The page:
After donning a controversial sombrero at Brisbane Writers Festival, Lionel Shriver is at it again, misrepresenting literary sensitivity consultants as the free speech police. Shriver seems to be responding to this recent, well-researched article about the issue.
If your creative writing draws on elements from cultures or subcultures with which you do not identify, then you are writing across identity. This can produce dynamic, perceptive, and powerful stories. It can also be a sad and cynical trade in old, tired stereotypes.
But these stereotypes are not so worn-out as to be harmless. Tired tropes still pack a punch for those who don’t have ready access to the life-affirming privilege and eye-opening wonder of seeing themselves represented in books and stories. Worn-out cliches and ignorant inaccuracies still ‘kick down’ if told by a relatively empowered author to and/or about a relatively disempowered reader.
That’s why projects like Justina Ireland’s Writing in the Margins are so important. A unique offering in the literary space, Writing in the Margins offers visibility, accountability, and accessibility for writers wanting and needing cultural expertise to flesh out their narratives. It hosts a directory of suitably qualified sensitivity readers along with guidelines for best practice. Importantly, it also offers editorial mentorships to support writers from marginalised or historically oppressed groups to shape and own narratives.
Shriver’s argument includes reference to a well-known feature of sensitivity consultations – that one reader cannot speak for a whole community of identity. Shriver argues, on the one hand, that sensitivity readers are bogus, since they are all just individuals offering personal advice. Yet she also fears, on the other, that they form a monolithic police presence against her licence to write whatever she wants about whomever she pleases. Then she brings both those hands together to co-opt empowerment language and applaud her own artistic freedom: “As a woman, I’d be uneasy about being given the power to determine what is insulting to women in general.”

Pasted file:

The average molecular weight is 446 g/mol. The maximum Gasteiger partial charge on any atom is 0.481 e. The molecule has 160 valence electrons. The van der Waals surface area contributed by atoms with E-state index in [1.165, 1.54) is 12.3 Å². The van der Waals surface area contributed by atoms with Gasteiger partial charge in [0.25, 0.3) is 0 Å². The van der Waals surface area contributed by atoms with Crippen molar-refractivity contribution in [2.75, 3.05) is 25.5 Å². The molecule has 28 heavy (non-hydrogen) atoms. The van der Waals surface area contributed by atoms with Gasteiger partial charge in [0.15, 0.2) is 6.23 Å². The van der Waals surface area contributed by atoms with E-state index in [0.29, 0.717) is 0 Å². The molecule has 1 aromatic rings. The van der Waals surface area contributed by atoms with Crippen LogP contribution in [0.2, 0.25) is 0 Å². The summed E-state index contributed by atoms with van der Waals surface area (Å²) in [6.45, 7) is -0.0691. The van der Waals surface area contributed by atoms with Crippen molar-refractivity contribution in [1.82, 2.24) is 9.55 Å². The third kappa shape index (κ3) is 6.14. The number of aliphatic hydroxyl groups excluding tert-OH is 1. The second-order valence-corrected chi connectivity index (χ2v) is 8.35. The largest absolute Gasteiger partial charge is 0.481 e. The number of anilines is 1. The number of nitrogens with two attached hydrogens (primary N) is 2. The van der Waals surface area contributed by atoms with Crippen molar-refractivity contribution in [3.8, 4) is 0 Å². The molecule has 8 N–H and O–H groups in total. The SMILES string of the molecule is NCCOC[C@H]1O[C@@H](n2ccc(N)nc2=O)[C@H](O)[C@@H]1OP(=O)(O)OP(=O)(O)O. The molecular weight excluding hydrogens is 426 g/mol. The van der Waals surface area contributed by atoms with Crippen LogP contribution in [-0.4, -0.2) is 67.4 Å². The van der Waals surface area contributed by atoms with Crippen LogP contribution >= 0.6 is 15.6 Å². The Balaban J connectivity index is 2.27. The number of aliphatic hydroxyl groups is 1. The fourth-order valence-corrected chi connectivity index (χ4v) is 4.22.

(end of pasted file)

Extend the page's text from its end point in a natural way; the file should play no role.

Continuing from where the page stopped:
But this strawman argument cannot support its own weight.
Sensitivity readers provide an informed, expert viewpoint on matters of fact (e.g. cultural history and language), and/or insights based on individual lived experience. It is a complex area, to be sure, where simplistic and bombastic arguments function only to hijack the debate.
And there are meaningful, important issues to be debated.
For writers who have fought against systemic and structural discrimination to find their voice and tell their story, sensitivity consultation may be an anathema, and fair enough, too – why invite someone’s meddling opinion into the mix of such hard-won truths?
But for writers who occupy positions of relative privilege, and who wish to write stories that reflect their diverse and multicultural communities, sensitivity readership can be a vital tool in avoiding harmful stereotypes and embarrassing mistakes.
Despite the complexity, I am a big believer in literary sensitivity consultations. That’s why I am volunteering my time, working with a colleague, to put together a Sensitivity Reader directory and related suite of mentorships for Australia.
In today’s tumultuous social and political climate, diverse and sensitive stories have never been more important. Readers want and need stories that capture and explore the complexity of contemporary life. Through inclusive and sensitive storytelling, we can better understand and appreciate ourselves and each other.
For further reading, see the articles/posts by Yassmin Abdel-Magied and Yen-Rong Wong in response to Shriver’s BWF keynote.